I was feeling doubtful about my portrayal of Crowley, which was heavily influenced by the tv show (which I saw before reading the book.) I didn’t think I managed to capture his sarcasm or tendency to tease, but after the LARP a couple of players complimented my body language — I had been trying to mimic David Tennant’s slouching and sprawling and head tilts — and that really meant a lot to me to hear. Props to the player who played Hagrid, whose voice and accent work made the character swaps apparent, and Ebenezer Scrooge, who found ways to insert “bah, humbug!” into multiple conversations and speeches.
My costume also received a lot of positive feedback, which made me happy. I tried to recreate Crowley’s modern outfit from the tv show. I didn’t do any sewing for this costume, but I did dye a snakeskin belt and snakeskin boots, and created a tasseled scarf out of faux chain-mail trim, tassels, and hot glue. I even tried to style my bangs a bit into an approximation of the swoop David Tennant sports in this role, and wore a temporary tattoo of a snake on the side of my face, just like his. The best part might have been my vivid yellow contact lenses — they received a lot of comments on how creepy they looked. People even expressed relief when I took them off. (That’s a good thing as far as I’m concerned.)
…Sadly, I got no photos, of either me or Aziraphale, who did a wonderful job recreating Michael Sheen’s look with two different colors of hair wax. But I’m sure we’ll reprise these costumes for cosplay at conventions in the future. In the meantime, here is a photo of me trying on the sunglasses, and another of the costume’s accessories.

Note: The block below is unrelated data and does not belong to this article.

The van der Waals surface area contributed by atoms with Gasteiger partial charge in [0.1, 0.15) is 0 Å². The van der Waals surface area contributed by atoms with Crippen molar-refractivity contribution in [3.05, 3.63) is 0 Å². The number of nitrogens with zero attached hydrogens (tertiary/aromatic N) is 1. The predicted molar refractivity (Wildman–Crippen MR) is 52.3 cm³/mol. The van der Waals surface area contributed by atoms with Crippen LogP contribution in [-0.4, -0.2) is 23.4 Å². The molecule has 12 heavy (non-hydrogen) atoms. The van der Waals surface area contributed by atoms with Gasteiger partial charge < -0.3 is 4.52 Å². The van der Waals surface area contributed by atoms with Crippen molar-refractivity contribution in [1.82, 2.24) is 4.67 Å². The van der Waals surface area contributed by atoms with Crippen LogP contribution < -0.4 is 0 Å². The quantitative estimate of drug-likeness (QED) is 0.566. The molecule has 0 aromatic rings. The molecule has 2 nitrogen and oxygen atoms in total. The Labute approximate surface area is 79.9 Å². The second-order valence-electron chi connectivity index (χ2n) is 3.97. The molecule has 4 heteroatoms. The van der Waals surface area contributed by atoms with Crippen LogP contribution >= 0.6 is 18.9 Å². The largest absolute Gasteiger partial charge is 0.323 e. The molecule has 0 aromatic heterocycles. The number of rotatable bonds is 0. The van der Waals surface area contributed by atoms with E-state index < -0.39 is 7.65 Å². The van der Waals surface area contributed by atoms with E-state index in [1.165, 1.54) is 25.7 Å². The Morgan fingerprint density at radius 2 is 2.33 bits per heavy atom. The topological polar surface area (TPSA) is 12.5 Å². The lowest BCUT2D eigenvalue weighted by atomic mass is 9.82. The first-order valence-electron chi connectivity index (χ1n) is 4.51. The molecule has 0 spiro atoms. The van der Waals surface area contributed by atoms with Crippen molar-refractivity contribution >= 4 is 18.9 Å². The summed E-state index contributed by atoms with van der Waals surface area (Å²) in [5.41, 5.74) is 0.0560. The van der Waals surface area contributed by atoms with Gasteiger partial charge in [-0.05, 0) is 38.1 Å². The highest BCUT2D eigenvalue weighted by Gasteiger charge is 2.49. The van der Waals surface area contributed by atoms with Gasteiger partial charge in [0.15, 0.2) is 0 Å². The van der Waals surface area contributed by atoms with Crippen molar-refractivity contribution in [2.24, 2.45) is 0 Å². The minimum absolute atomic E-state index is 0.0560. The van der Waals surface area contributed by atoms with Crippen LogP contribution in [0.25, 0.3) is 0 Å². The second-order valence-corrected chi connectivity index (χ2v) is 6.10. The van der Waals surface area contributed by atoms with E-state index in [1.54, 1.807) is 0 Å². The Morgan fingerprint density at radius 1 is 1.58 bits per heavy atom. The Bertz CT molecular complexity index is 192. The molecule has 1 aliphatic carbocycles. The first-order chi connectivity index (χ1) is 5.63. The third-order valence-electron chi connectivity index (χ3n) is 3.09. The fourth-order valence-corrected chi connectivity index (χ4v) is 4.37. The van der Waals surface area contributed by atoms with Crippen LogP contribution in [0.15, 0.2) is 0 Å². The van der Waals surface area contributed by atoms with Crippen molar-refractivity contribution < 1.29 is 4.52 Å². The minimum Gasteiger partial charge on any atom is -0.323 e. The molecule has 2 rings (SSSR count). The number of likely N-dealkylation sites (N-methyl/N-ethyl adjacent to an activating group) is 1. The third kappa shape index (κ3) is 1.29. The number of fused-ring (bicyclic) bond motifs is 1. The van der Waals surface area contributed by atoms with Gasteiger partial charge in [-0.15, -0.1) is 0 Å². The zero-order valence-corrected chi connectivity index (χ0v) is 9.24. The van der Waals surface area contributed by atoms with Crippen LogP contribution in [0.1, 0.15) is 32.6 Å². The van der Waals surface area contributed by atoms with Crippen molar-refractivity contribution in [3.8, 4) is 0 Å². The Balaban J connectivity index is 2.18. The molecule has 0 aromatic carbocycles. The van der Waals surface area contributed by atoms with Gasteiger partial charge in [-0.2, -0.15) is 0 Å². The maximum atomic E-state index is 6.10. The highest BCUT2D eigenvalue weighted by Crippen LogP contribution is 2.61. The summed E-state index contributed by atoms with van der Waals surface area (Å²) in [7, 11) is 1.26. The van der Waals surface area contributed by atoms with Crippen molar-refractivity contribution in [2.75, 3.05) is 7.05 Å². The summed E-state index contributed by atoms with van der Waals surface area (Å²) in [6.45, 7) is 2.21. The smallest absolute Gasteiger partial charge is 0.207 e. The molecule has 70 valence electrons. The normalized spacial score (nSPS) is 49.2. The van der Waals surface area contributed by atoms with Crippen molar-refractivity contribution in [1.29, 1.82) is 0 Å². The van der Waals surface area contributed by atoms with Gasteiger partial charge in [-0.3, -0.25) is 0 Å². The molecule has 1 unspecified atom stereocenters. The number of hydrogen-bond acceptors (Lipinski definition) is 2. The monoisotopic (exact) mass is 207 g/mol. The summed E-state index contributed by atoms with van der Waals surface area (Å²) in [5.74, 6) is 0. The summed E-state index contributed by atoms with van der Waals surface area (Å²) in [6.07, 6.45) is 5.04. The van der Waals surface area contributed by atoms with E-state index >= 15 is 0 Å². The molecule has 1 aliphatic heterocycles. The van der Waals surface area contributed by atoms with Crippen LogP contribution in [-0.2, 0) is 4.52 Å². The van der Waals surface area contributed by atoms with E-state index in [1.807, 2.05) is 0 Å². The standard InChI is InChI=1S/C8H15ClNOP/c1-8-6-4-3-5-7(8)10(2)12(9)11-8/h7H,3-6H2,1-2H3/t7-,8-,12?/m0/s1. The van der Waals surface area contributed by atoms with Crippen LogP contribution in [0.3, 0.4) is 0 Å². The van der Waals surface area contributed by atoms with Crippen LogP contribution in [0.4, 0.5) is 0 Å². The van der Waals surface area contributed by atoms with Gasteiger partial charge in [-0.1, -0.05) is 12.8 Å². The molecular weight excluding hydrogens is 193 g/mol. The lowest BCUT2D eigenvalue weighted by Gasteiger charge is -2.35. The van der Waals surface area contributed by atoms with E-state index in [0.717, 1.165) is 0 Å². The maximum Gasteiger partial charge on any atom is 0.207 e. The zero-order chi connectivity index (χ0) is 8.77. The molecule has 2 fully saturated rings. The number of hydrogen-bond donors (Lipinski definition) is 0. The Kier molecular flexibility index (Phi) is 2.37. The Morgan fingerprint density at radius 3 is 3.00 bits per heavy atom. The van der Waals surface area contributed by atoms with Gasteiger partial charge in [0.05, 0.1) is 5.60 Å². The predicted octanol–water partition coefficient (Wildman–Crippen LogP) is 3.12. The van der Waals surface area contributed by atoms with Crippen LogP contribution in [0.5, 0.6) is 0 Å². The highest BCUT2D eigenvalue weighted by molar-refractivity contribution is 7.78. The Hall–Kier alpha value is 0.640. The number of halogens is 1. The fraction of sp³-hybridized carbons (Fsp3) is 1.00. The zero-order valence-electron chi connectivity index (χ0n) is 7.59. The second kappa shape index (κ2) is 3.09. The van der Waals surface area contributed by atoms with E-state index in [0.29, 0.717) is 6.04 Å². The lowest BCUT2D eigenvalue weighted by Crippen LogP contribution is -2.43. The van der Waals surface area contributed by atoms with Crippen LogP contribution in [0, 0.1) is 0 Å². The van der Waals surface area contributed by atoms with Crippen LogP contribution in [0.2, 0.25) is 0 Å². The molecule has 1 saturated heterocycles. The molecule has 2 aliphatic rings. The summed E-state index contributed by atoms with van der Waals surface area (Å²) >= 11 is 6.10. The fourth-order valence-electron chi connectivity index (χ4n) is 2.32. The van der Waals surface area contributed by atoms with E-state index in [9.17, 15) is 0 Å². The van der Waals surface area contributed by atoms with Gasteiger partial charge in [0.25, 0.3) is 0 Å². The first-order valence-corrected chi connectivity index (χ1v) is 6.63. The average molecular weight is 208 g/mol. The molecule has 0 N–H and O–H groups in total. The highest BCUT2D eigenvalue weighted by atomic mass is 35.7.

On Saturday, I played in Better Living Through Robotics, a sci-fi LARP featuring Asimovian robots, written at a Peaky Midwest event. It was a last minute replacement for another LARP I had signed up for that didn’t end up running, and I’m incredibly grateful to the GMs, who stepped up despite being busy as members of con staff (and GMs for other LARPs).
I had recently played another Asimovian LARP (Persephone’s Gift) and really enjoyed it, so I was looking forward to playing another. Better Living revolved around a CEO’s decision of which of her children should inherit control of her megacorporation. I knew I wanted to play a robot again — I really like non-human roles, so I was happy to be cast as 1UN4 (“LOO-nah”), the assistant to the CEO’s son and head of Public Outreach and Marketing.
I really liked how the human characters of Better Living each represent a very different outlook towards robots, and the robots each have a unique perspective on their existence and their relationships towards humans. I spent much of the LARP exploring my own feelings towards romance, sexuality, freedom, and mortality/immortality. For example, I had the opportunity to inspire jealousy in a fellow robot while exploring the idea of romance with him, and toyed with that idea for a bit (though I ended up avoiding it, when I realized jealousy often comes hand in hand with pain.)